In photo, RIC students come together for a Job & Internship Fair. Get a leg up on the competition BEFORE you graduate.
Recent graduates often run into job descriptions that ask for one or two years of experience. How do you get that experience if you’re still in college? The answer could be an internship.
According to Melissa Carvalho, assistant director of career counseling and employer relations at RIC’s Career Development Center, “Be it an internship, student employment or a part-time job in which you use professional skills, students who get on-the-job experience while still in college have a leg up on those who don’t.”
Carvalho is not alone in her thinking. Employers overwhelming agree that they would be more likely to hire recent graduates who’ve had an internship than those who have not (Harvard Business Review). Carvalho can show you how to land one.
First Find Out Your Career Interests
If you don’t know what your career interests are, TypeFocus can help you narrow it down. TypeFocus is an online career exploration tool, which you can access on the Career Development Center’s website. It can tell you which one of 16 personality types you are and the careers associated with that personality type you would probably enjoy.
Search for Internships Online
The Career Development Center has an online job portal, Handshake, where you can search for internships available in your career field. Handshake accounts are free to RIC students, alumni and employers. It also provides a 24/7 career library that allows you to research career fields; download complete industry guides; engage in conversations with those who share your career interests; review sample résumés, cover letters, etc.; get job search advice and more.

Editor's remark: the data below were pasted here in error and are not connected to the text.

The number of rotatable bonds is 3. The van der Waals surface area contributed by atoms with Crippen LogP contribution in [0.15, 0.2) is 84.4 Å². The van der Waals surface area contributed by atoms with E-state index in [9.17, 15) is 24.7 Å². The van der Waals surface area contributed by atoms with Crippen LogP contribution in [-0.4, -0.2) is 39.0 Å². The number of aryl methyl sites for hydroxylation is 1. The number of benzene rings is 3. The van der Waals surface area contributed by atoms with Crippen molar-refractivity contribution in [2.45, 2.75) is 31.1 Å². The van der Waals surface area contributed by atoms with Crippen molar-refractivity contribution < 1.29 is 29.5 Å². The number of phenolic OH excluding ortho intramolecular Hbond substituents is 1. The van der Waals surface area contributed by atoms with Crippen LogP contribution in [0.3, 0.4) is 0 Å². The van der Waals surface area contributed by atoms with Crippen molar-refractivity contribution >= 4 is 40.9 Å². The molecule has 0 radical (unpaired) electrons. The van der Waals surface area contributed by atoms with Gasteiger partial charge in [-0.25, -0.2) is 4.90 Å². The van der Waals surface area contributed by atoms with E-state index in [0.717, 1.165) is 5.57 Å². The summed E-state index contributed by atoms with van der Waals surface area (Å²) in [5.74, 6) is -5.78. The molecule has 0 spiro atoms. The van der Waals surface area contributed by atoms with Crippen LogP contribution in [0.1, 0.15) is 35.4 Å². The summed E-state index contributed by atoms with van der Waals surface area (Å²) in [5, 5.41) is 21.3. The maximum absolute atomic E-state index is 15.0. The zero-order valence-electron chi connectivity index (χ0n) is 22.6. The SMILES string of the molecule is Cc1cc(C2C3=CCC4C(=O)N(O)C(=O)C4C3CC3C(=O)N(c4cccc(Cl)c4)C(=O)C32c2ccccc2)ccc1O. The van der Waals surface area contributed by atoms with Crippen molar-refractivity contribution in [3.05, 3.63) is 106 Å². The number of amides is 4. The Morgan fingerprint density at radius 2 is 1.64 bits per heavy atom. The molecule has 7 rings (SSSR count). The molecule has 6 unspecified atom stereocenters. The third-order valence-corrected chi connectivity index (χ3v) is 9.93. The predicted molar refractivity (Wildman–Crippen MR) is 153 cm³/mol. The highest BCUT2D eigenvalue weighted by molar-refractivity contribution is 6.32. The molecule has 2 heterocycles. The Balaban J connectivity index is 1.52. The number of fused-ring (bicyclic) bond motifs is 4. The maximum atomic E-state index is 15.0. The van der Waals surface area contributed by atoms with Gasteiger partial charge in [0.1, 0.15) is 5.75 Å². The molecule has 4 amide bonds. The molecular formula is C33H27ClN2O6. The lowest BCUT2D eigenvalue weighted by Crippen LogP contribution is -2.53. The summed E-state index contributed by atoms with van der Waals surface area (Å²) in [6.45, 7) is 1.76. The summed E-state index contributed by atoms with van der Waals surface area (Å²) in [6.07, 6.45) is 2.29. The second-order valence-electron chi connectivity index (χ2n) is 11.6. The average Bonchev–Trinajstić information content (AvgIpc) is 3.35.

Create a Strong Résumé and Cover Letter
Counselors at the Career Development Center can help you capture your skills and abilities on your résumé and cover letter. Don’t assume that your résumé is flawless. Two sets of eyes are always better than one when it comes to sharpening your résumé. You might also ask a professor in the field or a professional in the industry to look it over.
Practice Your Interview Skills
Schedule a mock interview with a career counselor to perfect your presentation.
And remember there is more than one way to get your foot in the door when it comes to landing the internship of your dreams.
Communication major Raymond Baccari, who wants to work in television news, simply Googled local TV news stations to find out if they offered internships and then sent in his application. He included his résumé, a letter of recommendation and a cover letter. Now the junior is interning at ABC 6 News. (Read about his experience and that of other students.)
It is recommended that you also attend job and internship fairs as well as alumni networking events at RIC to meet professionals in your field who may know of potential internship opportunities and put in a good word for you.
For more information, stop by the Career Development Center located in Adams Library, Level 1A, or call 401-456-8031. The center is open Monday-Friday, 8:30 a.m. to 4:30 p.m.